G20 continues to close corporate tax loopholes for digital giants

G20 continues to close corporate tax loopholes for digital giants
The Prime Minister of Spain, Pedro Sánchez during one of the working sessions of the G-20 Summit.. Photo: Pool Moncloa/Borja Puig de la Bellacasa, Wikiedia Commons

It has been reported that all G20 countries have agreed on taxing global technology giants. This decision has been reached in order to make it difficult for tech giants to shift profits to low-tax jurisdictions.

Many global tech corporations, such as Facebook use loopholes in the law to reduce their corporate taxes. On Saturday, a group of finance ministers agreed to create common rules in order to close these loopholes and make it harder to evade or pay less tax.

Facebook is not the only online company to be accused of reducing their tax bills by booking profits in low-tax countries. Other organisations that have come under fire for this include Google and Amazon. The practice of paying taxes based on the lowest tax country possible, regardless of where the customer lives seems to many as being unfair.

The new regulations agreed upon by G20 countries will mean higher tax burdens for large multi-national firms. The committee has stated that “we will redouble our efforts…with a final report by 2020”.

The draft communique has stated that “We welcome the recent progress on addressing the tax challenges arising from digitisation” they went onto say that they “endorse the ambitious program that consists of a two pillar approach”.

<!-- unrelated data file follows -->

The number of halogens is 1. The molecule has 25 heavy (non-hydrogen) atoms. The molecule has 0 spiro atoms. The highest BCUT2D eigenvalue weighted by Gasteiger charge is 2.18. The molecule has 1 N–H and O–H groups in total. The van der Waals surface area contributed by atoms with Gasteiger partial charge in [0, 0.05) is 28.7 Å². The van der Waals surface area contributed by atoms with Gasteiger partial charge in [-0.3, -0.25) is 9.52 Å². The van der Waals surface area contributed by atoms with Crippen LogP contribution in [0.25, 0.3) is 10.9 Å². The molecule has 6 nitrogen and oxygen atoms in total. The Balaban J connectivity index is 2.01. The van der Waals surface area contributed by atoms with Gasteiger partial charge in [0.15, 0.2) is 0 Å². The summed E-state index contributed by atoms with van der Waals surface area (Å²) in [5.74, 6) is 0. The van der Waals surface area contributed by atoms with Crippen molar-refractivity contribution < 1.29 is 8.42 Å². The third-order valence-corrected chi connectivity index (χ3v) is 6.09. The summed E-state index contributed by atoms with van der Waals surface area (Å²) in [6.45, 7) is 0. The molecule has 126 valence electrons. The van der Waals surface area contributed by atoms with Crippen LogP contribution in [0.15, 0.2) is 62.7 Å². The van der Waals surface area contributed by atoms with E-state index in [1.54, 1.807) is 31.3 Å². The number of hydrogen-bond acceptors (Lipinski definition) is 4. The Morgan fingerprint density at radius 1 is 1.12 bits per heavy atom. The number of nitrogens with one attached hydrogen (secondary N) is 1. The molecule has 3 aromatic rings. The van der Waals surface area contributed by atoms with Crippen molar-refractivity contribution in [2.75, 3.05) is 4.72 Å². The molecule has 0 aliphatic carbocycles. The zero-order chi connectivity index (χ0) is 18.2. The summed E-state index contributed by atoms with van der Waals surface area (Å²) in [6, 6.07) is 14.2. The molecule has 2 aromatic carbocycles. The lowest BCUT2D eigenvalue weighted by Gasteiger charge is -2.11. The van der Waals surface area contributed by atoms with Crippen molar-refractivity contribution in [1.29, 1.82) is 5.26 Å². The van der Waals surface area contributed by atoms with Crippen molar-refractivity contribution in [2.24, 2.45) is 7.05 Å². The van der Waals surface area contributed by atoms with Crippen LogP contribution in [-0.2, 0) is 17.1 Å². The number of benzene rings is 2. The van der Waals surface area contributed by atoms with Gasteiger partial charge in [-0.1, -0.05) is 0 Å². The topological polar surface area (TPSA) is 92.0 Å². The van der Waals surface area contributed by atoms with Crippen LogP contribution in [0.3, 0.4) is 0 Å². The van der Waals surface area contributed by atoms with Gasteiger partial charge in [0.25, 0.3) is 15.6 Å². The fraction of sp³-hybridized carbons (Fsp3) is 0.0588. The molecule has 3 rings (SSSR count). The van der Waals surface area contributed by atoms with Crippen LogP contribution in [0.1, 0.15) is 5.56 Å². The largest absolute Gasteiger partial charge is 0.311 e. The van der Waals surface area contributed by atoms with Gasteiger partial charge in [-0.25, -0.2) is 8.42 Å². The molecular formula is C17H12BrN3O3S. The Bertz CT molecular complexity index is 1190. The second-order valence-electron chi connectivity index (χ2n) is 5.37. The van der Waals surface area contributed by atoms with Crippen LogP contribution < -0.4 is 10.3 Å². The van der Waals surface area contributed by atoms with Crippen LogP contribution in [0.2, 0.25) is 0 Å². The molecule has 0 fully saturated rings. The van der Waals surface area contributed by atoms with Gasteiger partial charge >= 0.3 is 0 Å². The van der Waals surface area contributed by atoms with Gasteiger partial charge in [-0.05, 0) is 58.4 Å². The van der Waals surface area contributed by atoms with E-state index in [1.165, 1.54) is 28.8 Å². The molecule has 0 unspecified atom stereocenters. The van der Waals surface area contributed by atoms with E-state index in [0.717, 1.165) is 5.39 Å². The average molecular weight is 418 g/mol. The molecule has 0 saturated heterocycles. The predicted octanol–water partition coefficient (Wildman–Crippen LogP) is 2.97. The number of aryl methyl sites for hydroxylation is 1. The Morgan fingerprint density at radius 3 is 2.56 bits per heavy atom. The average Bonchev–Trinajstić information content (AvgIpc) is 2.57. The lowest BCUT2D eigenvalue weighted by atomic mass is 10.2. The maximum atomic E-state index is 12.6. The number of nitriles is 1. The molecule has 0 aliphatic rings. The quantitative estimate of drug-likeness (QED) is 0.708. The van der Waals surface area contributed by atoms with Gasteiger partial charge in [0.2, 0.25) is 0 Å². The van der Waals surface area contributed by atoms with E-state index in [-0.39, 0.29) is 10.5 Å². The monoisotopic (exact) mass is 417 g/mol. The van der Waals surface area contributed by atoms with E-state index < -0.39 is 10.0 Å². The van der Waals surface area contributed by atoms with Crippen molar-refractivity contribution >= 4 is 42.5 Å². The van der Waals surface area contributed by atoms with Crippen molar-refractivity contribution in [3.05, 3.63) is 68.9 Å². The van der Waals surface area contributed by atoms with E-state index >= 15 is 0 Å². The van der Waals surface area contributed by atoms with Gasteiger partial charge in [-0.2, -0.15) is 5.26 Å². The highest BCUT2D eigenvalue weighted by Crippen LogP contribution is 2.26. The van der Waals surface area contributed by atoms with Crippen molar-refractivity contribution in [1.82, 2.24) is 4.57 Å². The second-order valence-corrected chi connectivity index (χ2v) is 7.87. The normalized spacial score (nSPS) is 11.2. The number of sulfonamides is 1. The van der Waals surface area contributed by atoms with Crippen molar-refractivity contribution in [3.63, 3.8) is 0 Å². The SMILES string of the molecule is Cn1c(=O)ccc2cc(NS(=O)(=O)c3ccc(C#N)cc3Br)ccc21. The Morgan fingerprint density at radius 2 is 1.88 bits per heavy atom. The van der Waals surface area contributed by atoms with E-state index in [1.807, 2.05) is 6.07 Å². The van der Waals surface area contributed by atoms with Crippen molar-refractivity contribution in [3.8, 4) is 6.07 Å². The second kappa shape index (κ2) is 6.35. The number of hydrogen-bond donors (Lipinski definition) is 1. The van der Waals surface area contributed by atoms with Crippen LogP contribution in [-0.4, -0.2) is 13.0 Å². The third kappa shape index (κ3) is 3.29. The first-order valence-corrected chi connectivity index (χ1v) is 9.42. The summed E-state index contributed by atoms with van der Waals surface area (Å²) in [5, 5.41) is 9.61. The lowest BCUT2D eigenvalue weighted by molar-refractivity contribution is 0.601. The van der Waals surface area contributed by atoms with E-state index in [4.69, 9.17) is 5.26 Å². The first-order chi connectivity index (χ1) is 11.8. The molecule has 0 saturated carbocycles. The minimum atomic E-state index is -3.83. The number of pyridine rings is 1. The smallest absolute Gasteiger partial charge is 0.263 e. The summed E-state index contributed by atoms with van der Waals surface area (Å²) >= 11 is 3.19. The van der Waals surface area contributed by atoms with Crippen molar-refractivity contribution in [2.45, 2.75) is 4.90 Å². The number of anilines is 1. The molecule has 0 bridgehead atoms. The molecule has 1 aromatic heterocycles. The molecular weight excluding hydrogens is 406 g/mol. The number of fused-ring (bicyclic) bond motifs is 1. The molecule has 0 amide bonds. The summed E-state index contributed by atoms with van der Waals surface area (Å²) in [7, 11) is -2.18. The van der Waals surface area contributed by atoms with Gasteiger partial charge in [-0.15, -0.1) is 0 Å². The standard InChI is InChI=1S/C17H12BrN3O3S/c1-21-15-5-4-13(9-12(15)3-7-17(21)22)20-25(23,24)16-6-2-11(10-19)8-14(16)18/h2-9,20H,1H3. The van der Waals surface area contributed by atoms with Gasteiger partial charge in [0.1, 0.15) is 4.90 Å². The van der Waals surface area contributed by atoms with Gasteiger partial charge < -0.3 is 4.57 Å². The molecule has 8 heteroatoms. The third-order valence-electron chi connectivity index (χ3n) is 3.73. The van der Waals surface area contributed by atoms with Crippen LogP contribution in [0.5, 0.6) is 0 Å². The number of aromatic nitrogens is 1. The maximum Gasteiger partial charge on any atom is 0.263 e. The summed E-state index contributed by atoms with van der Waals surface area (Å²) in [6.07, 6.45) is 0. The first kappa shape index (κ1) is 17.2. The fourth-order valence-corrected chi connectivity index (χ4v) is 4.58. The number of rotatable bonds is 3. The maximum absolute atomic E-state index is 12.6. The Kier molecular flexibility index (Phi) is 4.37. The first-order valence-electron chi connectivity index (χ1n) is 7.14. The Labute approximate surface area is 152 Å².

The first pillar of this approach revolves around dividing up the rights to tax a company where its goods or services are sold, even if it does not have a physical presence in the country. The second pillar of this new scheme provides a solution if companies are still able to find a way to book profits in low tax or offshore countries. Essentially, countries could then apply a global minimum tax rate to be agreed upon.

Whilst this solution should make a difference in preventing tech giants from paying less tax, there is still work that needs to be done to finalise the details. Officials from major G20 countries are expected to meet again twice this year with the goal of coming to a final agreement next year.